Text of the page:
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I am learning Spanish and ran across "De nada" and "No hay de qué". Both mean "You're welcome" . What's the difference?

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Possible duplicate of "Are there any differences between “de nada” and “por nada”?"? – Miguel Feb 15 '12 at 23:57
@AlfredoOsorio "No hay de queso, nomás de papa." – Jose Maria Sep 15 '15 at 7:02
up vote 13 down vote accepted

It's just a matter of regional preferences.

No hay de qué might be a bit more formal in some contexts, but they mean exactly the same.

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Am I the only one who gets a “don’t worry about it” sense from No hay de qué? – tchrist Feb 19 '12 at 16:02

In Mexico de nada - or por nada- is a common reply to Gracias. I am now studying Sp in Costa Rica where they take de nada more literally hence offensive. To the locals de nada means more like It was unimportant and i dont care. Here the appropriate response to Gracias. is - Mucho gusto - Its my pleasure Similarly me da igual is apropriate while No me importa is somewhat offensive

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There is another way in Spain:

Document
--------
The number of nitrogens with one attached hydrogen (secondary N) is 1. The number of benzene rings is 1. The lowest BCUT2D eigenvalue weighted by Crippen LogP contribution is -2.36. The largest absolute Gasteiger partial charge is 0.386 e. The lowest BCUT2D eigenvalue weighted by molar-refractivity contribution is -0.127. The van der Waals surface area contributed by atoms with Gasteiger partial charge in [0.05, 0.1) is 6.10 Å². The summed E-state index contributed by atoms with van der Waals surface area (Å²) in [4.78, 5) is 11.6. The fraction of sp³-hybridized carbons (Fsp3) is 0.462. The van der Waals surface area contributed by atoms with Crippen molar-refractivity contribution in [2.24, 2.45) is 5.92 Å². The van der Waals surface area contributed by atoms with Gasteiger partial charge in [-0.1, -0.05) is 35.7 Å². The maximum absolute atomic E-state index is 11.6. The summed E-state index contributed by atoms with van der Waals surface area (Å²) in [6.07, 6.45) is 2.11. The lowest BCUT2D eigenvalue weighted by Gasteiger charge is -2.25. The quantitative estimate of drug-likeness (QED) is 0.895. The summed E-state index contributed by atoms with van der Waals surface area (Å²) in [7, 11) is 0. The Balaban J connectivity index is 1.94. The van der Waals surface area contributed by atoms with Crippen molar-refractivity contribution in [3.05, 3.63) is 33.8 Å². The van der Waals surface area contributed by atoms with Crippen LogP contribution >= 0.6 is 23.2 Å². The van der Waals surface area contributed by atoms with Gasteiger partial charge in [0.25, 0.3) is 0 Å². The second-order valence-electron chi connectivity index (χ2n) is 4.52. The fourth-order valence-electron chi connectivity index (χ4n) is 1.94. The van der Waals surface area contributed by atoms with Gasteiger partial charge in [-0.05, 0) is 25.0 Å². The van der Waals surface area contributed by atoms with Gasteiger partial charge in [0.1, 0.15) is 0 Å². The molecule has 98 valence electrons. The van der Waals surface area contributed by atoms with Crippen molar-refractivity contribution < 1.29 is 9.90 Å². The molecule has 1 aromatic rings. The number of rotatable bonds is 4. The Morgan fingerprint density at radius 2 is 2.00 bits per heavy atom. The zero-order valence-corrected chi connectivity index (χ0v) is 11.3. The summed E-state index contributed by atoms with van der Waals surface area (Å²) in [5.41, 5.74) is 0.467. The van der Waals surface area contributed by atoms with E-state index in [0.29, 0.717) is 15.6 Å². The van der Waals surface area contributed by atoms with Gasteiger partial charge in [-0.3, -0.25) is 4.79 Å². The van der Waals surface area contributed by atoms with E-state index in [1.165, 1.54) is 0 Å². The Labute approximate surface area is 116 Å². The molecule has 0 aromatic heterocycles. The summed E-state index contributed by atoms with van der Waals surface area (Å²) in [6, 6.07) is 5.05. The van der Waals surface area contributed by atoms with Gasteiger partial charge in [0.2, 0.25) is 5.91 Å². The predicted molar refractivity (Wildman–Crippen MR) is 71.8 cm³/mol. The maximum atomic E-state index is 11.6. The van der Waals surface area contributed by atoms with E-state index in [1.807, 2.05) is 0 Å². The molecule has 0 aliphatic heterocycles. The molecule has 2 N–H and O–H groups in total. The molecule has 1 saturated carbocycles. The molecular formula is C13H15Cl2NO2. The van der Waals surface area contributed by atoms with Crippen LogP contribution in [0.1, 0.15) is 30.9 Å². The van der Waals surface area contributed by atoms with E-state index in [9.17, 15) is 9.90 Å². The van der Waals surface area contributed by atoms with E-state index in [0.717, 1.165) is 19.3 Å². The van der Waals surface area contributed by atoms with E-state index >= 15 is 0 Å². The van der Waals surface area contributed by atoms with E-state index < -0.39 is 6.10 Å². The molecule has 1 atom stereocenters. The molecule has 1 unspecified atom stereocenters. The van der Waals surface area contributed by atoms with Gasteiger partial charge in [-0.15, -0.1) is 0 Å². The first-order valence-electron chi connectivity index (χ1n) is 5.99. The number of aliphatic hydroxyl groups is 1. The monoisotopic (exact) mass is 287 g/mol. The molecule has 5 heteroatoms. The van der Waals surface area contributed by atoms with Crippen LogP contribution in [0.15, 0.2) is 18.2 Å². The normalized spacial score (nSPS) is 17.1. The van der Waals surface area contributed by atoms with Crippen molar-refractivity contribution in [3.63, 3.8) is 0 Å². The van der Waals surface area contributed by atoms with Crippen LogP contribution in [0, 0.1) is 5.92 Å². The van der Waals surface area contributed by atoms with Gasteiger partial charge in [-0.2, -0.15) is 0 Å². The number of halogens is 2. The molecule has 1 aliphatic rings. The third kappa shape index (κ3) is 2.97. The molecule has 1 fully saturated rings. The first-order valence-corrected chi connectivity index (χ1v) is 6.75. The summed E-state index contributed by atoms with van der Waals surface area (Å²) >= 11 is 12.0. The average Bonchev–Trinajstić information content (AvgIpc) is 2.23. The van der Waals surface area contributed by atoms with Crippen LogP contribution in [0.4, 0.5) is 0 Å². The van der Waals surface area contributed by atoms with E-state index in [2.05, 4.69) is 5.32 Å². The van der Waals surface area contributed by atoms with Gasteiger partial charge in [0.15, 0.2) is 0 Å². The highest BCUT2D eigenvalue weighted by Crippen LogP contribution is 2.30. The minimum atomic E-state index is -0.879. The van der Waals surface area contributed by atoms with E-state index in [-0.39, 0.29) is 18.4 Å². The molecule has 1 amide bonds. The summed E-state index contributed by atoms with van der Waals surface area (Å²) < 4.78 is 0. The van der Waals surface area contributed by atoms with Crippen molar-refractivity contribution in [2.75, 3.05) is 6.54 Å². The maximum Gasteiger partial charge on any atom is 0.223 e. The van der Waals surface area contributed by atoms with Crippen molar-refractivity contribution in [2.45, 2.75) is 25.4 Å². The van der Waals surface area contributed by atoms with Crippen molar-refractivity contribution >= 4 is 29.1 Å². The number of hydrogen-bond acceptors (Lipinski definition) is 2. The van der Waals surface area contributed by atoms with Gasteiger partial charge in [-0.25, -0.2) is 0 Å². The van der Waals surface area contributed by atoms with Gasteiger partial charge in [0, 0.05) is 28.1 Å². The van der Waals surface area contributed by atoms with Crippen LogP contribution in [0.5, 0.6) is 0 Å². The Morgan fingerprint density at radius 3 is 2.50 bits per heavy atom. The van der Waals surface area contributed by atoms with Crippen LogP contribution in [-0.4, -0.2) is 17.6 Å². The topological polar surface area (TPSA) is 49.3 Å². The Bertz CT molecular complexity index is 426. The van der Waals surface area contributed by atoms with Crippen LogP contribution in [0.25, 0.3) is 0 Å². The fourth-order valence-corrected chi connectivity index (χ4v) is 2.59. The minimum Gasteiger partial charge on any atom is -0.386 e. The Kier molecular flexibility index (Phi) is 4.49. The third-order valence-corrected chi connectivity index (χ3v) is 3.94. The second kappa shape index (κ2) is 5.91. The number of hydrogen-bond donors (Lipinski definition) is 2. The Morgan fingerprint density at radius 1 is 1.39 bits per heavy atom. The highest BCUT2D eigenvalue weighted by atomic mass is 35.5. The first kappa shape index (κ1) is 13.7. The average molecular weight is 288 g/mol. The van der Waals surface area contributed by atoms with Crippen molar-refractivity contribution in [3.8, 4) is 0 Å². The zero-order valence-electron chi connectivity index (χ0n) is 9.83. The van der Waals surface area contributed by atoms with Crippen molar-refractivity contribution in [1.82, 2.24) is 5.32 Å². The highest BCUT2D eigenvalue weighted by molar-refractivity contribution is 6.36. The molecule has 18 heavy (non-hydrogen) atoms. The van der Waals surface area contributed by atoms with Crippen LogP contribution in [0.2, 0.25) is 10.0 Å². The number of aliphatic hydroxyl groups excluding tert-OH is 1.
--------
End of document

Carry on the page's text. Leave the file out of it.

No hay por qué darlas

It means that you don't need to thank me because helping you was easy for me, or our personal relation is so strong that helping you is taken for granted. Actually, the three forms have the same sense, as 'De nada' and 'No hay de qué' can be considered shorter forms of 'No hay por qué darlas'.

All the three forms are common, with 'De nada' being the most common due to its shortness.

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If you say "No hay por qúe darlas" in Mexico people will screw with you. That's because "darlas" can also be tought as "dar las nalg** a alguien". In Mexico that's called "alburear". You can find the definition here: – Alfredo Osorio Feb 22 '12 at 21:17
Yup, that is a totally no-no in Mexico, it'd imply a sexual innuendo more commonly known as "albur" – Gustavo Rubio May 22 '15 at 19:35

They both serve the same function and the difference is a matter of style/nuance. In English, you might say one of the following:

you're welcome

my pleasure

no problem

of course

Or any number of other variations. In Spanish you'll find the same is true:

de nada

no hay de qué

las que tu tienes

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"De nada" purely means, "you're welcome", but not literally. "No hay the qué" more directly translates to, "It's my pleasure." This is what I have gathered from just several years in learning Spanish.

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De Nada means your welcome No hay de qué can mean, don't mention it, it was nothing, think nothing of it, pretty much a more elaborate form of thank you.

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